You’ve read about a process that’s bringing abundant natural gas and petroleum to market while reducing costs to US consumers. Expect more discussion as President Trump’s energy plans emerge. Hydraulic fracturing of oil and gas wells, “fracking” for short, applies horizontal drilling techniques followed by pumping high-pressure liquid into petroleum-rich shale deposits, typically at depths of more than a mile beneath the surface.

The slurry, containing grains of sand, forces apart thin layers of shale (resembling a deck of playing cards), releasing hydrocarbons locked in the dense matrix. Oil droplets (and gas) coalesce and are pumped to the surface, separated from “production” water that comes up with the oil, and trucked to a pipeline head or rail terminal for shipment to refineries or gas distribution networks.

If done incorrectly, petroleum and natural gas production have the potential to cause adverse consequences to land, water and air and to public health and safety. Federal and state agencies together are responsible for monitoring these activities, and if necessary, enforcing regulations limiting air and water pollution connected with drilling of producing wells and shipping oil and gas product.

Still, opponents of fossil fuels conduct vigorous campaigns to stop fracking operations. The voice various objections, some factual, others highly exaggerated. Fracking is blamed for poisoning wells and contaminating ground water with methane (a flammable, but non-toxic gas) and other substances.

It is also blamed by some for having increased the number of minor earthquakes recorded in Oklahoma and Ohio. With little evidence to substantiate it, the critics predict fracking may lead to major earthquakes capable of severe physical damage in areas where it takes place. The claims fall apart when they are closely examined.

The documentary “Gasland” assailed fracking operations in western Pennsylvania, the location of its earliest application in gas formations. The claims, including contamination of local drinking water, later proved false. Subsequently, reporters uncovered more facts proving plaintiffs’ claims seeking large settlements were frivolous. Another documentary “FrackNation” focused on contentious proceedings in a Pennsylvania courtroom bringing to light discrepancies in the narrative.

After losing, opponents of fossil fuels redirected attention to the oil fields of northwestern Oklahoma. There, numerous minor earthquakes were making headlines, suggesting that fracking may increase earthquake activity in and adjacent to oil producing fields. But opponents obscure clear distinctions between fracking and other unrelated activities.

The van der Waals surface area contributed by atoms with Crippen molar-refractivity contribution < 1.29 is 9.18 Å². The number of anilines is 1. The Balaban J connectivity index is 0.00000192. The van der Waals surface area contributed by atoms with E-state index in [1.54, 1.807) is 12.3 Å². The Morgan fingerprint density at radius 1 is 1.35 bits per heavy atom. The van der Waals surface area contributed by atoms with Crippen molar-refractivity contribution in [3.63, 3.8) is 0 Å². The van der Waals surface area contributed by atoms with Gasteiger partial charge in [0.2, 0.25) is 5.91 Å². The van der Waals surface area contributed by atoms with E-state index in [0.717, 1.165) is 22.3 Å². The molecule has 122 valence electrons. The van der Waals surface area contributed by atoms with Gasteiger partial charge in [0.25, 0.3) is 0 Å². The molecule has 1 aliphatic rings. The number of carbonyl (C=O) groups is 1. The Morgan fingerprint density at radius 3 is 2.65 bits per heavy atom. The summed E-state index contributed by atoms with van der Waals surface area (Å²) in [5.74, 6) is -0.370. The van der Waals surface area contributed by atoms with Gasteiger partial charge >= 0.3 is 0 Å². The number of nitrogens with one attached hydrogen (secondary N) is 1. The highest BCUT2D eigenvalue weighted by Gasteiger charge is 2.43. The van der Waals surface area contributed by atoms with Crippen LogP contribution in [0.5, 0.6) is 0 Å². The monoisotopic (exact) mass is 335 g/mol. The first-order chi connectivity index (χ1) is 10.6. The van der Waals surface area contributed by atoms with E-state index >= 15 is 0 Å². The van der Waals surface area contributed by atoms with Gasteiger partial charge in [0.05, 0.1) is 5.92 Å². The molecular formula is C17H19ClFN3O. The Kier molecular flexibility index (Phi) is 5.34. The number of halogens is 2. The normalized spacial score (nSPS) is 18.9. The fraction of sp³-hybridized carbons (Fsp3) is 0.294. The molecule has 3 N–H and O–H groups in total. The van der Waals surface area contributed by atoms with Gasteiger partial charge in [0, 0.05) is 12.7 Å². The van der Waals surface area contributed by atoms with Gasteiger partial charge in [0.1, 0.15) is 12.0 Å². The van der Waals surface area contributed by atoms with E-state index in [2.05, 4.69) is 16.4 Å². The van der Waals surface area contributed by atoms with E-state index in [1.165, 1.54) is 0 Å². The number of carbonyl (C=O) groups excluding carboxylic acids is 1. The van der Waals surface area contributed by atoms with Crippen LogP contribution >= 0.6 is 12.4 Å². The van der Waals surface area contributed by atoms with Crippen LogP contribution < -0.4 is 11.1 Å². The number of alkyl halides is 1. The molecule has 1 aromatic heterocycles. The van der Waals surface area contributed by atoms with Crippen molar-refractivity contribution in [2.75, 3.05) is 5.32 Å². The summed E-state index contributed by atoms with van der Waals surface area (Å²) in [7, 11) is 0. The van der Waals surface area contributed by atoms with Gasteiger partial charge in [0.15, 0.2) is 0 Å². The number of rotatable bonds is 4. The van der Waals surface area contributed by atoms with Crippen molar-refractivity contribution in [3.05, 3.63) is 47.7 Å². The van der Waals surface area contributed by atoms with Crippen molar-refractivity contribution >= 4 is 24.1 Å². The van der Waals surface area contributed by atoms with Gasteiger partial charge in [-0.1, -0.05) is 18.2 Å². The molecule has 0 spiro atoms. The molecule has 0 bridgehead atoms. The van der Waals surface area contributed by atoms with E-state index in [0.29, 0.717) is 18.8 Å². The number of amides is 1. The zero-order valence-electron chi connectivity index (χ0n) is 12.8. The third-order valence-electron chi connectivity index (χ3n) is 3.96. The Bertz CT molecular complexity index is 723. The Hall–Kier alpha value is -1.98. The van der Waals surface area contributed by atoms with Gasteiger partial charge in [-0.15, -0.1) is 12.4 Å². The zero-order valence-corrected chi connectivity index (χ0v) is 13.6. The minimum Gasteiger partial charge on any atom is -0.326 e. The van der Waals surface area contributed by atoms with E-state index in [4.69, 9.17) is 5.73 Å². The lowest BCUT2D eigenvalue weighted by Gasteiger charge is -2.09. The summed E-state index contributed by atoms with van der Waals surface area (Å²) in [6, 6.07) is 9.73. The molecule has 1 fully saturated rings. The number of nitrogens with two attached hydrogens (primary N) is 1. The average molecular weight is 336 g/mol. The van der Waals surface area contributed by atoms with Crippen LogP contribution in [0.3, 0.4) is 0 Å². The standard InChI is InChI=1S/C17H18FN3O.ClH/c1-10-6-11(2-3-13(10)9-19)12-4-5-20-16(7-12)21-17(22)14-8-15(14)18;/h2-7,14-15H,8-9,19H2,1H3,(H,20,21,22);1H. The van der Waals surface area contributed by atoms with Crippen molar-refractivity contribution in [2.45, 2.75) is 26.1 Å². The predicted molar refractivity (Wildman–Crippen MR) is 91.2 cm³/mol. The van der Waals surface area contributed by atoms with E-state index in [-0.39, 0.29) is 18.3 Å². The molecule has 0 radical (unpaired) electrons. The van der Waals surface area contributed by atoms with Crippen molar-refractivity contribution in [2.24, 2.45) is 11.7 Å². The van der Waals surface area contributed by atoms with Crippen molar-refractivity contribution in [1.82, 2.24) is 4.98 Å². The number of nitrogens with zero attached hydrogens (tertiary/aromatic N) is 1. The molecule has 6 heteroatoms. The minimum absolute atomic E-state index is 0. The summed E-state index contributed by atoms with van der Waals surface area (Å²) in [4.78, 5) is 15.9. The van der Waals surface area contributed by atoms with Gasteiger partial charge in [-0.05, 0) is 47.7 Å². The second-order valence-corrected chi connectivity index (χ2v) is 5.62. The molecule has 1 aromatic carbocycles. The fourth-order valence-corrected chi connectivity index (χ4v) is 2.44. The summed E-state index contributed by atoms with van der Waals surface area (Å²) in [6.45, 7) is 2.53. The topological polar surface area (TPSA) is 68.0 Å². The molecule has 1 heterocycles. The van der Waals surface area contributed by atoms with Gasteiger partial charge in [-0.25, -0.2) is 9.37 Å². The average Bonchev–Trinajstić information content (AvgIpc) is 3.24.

A Stanford study found earthquakes were connected not with fracking operations per se, but with deep-well injection of liquid wastes from a variety of sources. Quakes were most closely connected with disposal practices of wastes from conventional oil production or from industrial or municipal wastes unrelated to fracking.

Investigations by the U.S. Geological Survey suggest injecting liquid wastes into deep strata increases pressure that may trigger weak quakes. Geologists previously suggested that inducing minor quakes may beneficially release the buildup of strain along fault zones and thus pre-empt strong damaging quakes. Oklahoma and other areas where fracking and horizontal drilling take place are some of the most geologically stable regions of the North American continent. But a fault zone lies north and northwest of Oklahoma City that may account for the enhanced seismicity associated with pre-existing deep-disposal wells in that portion of the state.

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USGS scientists and regulatory agencies have developed protocols prescribing disposal wells within critical distances of known fault zones. State agencies closely monitor mini-quakes and may request fracking operations be suspended in the immediate area (epicenter) of repetitive quakes. No recent Oklahoma earthquake has caused extensive property damage, although a 5.6 magnitude quake near a small city resulted in local damage and awakened residents.

Since 2014, large numbers of minor quakes (3.0 or less on the Richter scale) have been recorded in above-referenced Oklahoma. Major quakes are rare in the center of the US. The New Madrid (Missouri) earthquake of 1812 (estimated magnitude 7.8) overlies a deep fault system. Quakes of 3.0 or less are not felt by humans.

Although fracking has no demonstrated adverse effects, opponents of fossil fuels — in the spirit of “keep it in the ground” — continue their well-funded campaigns impugning the industry and anyone else who dares challenge them. It is incumbent on the mainstream media to pursue the truth wherever it leads and accurately inform readers about fracking.

William D. Balgord, Ph.D. (geochemistry), heads Environmental & Resources Technology, Inc. in Middleton, WI

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